Scotland’s education secretary Angela Constance and health secretary Shona Robison are writing to every primary school in Scotland to encourage them to implement the “Daily Mile” or other forms of daily physical exercise. The Daily Mile, introduced by St Ninian’s Primary School in Stirling, sets aside 15 minutes each day to ensure that children get daily exercise by running or walking one mile (see pages 6-7).
In other health matters, a free event for nursery and primary teachers on fetal alcohol spectrum disorders (FASD) will be held in Edinburgh on Tuesday 17 November (bit.ly/FASDteachers). FASD is the leading known preventable cause of permanent learning disability worldwide and is caused by mothers’ consumption of alcohol during pregnancy. Affected children can have a wide range of physical, growth and neurobehavioural problems that hold them back in their daily lives, and teachers are often the first professionals to notice them. The event’s keynote speaker, Dr Ana Hanlon-Dearman, is a developmental paediatrician from Canada.
On a lighter note, a new competition, Dare to Dream, aims to unearth talented songwriters and performers from schools across Scotland (bit.ly/SongsComp). Winners will produce and perform their own song in aid of Children in Need next year. The Education Scotland competition asks musical secondary pupils to write an original song, while primary pupils will be judged on performance. Participating schools will receive free specialist songwriting and performance tutorials, as well as career advice from music industry professionals.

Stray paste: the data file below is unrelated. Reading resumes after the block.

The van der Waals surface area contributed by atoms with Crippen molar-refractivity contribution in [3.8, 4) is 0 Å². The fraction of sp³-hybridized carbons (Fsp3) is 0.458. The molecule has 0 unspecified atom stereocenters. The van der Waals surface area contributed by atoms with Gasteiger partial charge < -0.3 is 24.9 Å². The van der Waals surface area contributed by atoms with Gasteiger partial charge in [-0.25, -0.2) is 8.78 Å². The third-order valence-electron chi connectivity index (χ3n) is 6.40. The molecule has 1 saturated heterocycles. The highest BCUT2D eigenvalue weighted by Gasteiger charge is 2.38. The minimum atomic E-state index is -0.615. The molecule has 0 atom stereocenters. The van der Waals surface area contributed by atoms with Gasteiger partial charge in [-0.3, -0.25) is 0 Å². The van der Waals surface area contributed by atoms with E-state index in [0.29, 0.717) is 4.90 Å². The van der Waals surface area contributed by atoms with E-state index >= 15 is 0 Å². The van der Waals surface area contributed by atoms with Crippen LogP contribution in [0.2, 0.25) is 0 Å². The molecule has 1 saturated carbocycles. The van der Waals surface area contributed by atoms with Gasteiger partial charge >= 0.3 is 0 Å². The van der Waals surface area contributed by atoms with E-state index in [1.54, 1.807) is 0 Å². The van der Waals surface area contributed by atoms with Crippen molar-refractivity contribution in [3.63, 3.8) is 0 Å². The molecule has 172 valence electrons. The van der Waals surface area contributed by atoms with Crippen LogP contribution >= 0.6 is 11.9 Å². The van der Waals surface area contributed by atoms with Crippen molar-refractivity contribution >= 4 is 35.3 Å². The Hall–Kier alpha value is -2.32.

English teachers given to tales of pirates and psychological horror might notice that Robert Louis Stevenson Day is taking place today in Scottish schools. The event celebrates the work of the author behind Treasure Island, Kidnapped and The Strange Case of Dr Jekyll and Mr Hyde. More details can be found at www.cityofliterature.com.